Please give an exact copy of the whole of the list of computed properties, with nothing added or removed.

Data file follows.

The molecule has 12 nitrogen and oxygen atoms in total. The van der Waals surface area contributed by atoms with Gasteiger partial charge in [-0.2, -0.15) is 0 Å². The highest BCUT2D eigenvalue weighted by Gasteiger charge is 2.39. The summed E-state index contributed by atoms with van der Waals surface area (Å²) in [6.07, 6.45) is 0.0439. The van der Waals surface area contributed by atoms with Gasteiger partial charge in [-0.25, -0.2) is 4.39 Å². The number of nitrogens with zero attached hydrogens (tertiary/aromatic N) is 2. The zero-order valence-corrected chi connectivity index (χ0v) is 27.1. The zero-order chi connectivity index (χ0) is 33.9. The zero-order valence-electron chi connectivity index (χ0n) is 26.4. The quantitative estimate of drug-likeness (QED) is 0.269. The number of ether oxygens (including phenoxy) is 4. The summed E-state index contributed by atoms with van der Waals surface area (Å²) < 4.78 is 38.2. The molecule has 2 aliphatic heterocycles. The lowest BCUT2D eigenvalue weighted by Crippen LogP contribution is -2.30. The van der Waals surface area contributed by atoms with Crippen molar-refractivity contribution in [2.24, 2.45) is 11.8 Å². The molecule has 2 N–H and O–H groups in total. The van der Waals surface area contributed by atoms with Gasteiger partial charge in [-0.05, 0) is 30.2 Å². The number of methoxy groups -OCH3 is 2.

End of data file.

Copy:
The molecule has 12 nitrogen and oxygen atoms in total. The van der Waals surface area contributed by atoms with Gasteiger partial charge in [-0.2, -0.15) is 0 Å². The highest BCUT2D eigenvalue weighted by Gasteiger charge is 2.39. The summed E-state index contributed by atoms with van der Waals surface area (Å²) in [6.07, 6.45) is 0.0439. The van der Waals surface area contributed by atoms with Gasteiger partial charge in [-0.25, -0.2) is 4.39 Å². The number of nitrogens with zero attached hydrogens (tertiary/aromatic N) is 2. The zero-order valence-corrected chi connectivity index (χ0v) is 27.1. The zero-order chi connectivity index (χ0) is 33.9. The zero-order valence-electron chi connectivity index (χ0n) is 26.4. The quantitative estimate of drug-likeness (QED) is 0.269. The number of ether oxygens (including phenoxy) is 4. The summed E-state index contributed by atoms with van der Waals surface area (Å²) < 4.78 is 38.2. The molecule has 2 aliphatic heterocycles. The lowest BCUT2D eigenvalue weighted by Crippen LogP contribution is -2.30. The van der Waals surface area contributed by atoms with Crippen molar-refractivity contribution in [2.24, 2.45) is 11.8 Å². The molecule has 2 N–H and O–H groups in total. The van der Waals surface area contributed by atoms with Gasteiger partial charge in [-0.05, 0) is 30.2 Å². The number of methoxy groups -OCH3 is 2.